Shuna’s Journey is inspired by an ancient Tibetan folk tale about a young prince on a quest for barley in time of famine that fascinated creator Hayao Miyazaki. In Miyazaki’s hands the tale grew wings to tell the story of Shuna who, after hearing about the coveted golden grain seeds confined by the god-men in a land to the west where the moon resides, journesy to that land.
The original reworking was published in 1983 and was adapted into an hour-long radio drama broadcast in Japan in 1987. This is the first English translation. While the pages read right-to-left manga style, the layout largely resembles an illustrated picture book with limited dialogue and the text in non-bordered narration boxes abundantly sprinkled throughout the delicately rendered and coloured illustrations. Clothing styles, artifacts, and landscapes offer clues to the story’s cultural origins while also illuminating the fantastic. The result is an eerie, magical, and thoughtful tale reminiscent of an orally told tale. It is told simply with short sentences and not excess descriptions. The language is evocative and precise.
Shuna travels with his mount Yakul, an elk-like creature who was the source of inspiration and the namesake of Ashitaka’s mount in Princess Mononoke. Their adventures over the bleak and dangerous landscapes bring them into contact with female cannibals, slavers, and the young slave Thea and her young sister. After rescuing the two girls, Shuna reaches the western edge of the land. He leaves Yakul with them and crosses the wide water to the land of the god-men. There he witnesses the role of the moon in the creation of the giants and the planting and miraculous growth of the barley. He manages to take some of the golden grain, causing a great deal of pain to himself. He escapes and returns to the land to the east, but at intense cost.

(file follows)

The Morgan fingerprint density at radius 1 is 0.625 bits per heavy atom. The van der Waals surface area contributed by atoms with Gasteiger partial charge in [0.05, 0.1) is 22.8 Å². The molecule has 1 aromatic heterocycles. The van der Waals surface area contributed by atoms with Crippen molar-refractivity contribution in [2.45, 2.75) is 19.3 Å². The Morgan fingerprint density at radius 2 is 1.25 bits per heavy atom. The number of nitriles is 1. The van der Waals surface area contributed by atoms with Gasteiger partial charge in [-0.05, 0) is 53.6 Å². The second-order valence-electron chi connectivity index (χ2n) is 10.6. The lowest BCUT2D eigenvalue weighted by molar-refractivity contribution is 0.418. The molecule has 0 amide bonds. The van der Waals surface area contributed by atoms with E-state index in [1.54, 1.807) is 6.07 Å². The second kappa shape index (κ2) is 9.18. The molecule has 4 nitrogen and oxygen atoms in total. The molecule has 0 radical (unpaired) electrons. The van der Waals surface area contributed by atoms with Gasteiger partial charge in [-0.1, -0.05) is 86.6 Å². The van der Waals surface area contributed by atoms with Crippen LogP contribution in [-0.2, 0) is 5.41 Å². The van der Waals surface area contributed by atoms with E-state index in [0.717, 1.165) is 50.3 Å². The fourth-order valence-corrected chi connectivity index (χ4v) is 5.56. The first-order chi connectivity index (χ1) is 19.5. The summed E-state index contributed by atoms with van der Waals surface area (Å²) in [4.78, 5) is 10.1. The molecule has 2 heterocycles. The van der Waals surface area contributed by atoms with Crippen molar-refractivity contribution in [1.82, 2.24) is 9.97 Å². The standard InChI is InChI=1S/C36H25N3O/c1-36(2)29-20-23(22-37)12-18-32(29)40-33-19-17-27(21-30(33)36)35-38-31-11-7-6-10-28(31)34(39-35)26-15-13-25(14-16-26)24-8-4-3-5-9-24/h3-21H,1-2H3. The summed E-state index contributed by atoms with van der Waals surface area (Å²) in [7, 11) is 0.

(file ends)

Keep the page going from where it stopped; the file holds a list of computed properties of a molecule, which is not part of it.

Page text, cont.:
In the short afterward, Miyazaki discusses his fascination with the folktale, “The Prince Who Turned into a Dog”. In the much longer following essay, translator Alex Dudok de Wit discusses his journey with the adaptations, Miyazaki to his origin tale, and its publication history beginning in 1983. De Wit explains that this format is a emonogatari—illustrated with exquisite and detailed watercolours—rather than a manga. De Wit also contrasts this novel to Miyazaki’s later animated works considering this work as a prototype for Nausicaä of the Valley of the Wind and Princess Mononoke. Like these later works, this story addresses questions of morality and greed, especially relevant today. The story also delineates the transition into maturity for the main characters.
Shuna’s Journey is both a fascinating look at the creator’s earliest work and a dramatic but quietly reflective narrative that I highly recommend for readers, especially for those over the age of 12. The adventures are often blood curdling but, at the same time, understated. The main characters look rather young throughout the book, but are definitely mature enough to weather the hardships and challenges continuously thrown at them.
By Hayao Miyazaki
Macmillan First Second, 2022
Publisher Age Rating: 12+
NFNT Age Recommendation: Adult (18+), Older Teen (16-18)
Creator Representation: Japanese
Character Representation: Tibetan